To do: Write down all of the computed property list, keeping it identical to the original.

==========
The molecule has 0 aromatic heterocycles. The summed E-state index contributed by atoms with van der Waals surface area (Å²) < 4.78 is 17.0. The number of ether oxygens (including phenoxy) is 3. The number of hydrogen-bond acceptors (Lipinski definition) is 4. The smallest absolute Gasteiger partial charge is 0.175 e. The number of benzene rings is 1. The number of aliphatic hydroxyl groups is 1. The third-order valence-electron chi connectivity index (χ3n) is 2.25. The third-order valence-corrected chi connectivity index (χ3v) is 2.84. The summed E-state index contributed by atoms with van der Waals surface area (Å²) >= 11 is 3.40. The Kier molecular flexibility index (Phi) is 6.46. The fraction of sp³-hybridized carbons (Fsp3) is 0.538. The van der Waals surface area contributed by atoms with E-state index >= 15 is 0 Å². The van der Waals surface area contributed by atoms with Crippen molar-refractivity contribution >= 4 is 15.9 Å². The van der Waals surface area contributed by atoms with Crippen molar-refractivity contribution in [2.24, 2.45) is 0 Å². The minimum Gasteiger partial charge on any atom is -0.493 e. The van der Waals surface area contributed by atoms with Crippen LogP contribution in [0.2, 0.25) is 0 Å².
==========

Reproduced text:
The molecule has 0 aromatic heterocycles. The summed E-state index contributed by atoms with van der Waals surface area (Å²) < 4.78 is 17.0. The number of ether oxygens (including phenoxy) is 3. The number of hydrogen-bond acceptors (Lipinski definition) is 4. The smallest absolute Gasteiger partial charge is 0.175 e. The number of benzene rings is 1. The number of aliphatic hydroxyl groups is 1. The third-order valence-electron chi connectivity index (χ3n) is 2.25. The third-order valence-corrected chi connectivity index (χ3v) is 2.84. The summed E-state index contributed by atoms with van der Waals surface area (Å²) >= 11 is 3.40. The Kier molecular flexibility index (Phi) is 6.46. The fraction of sp³-hybridized carbons (Fsp3) is 0.538. The van der Waals surface area contributed by atoms with E-state index >= 15 is 0 Å². The van der Waals surface area contributed by atoms with Crippen molar-refractivity contribution >= 4 is 15.9 Å². The van der Waals surface area contributed by atoms with Crippen molar-refractivity contribution in [2.24, 2.45) is 0 Å². The minimum Gasteiger partial charge on any atom is -0.493 e. The van der Waals surface area contributed by atoms with Crippen LogP contribution in [0.2, 0.25) is 0 Å².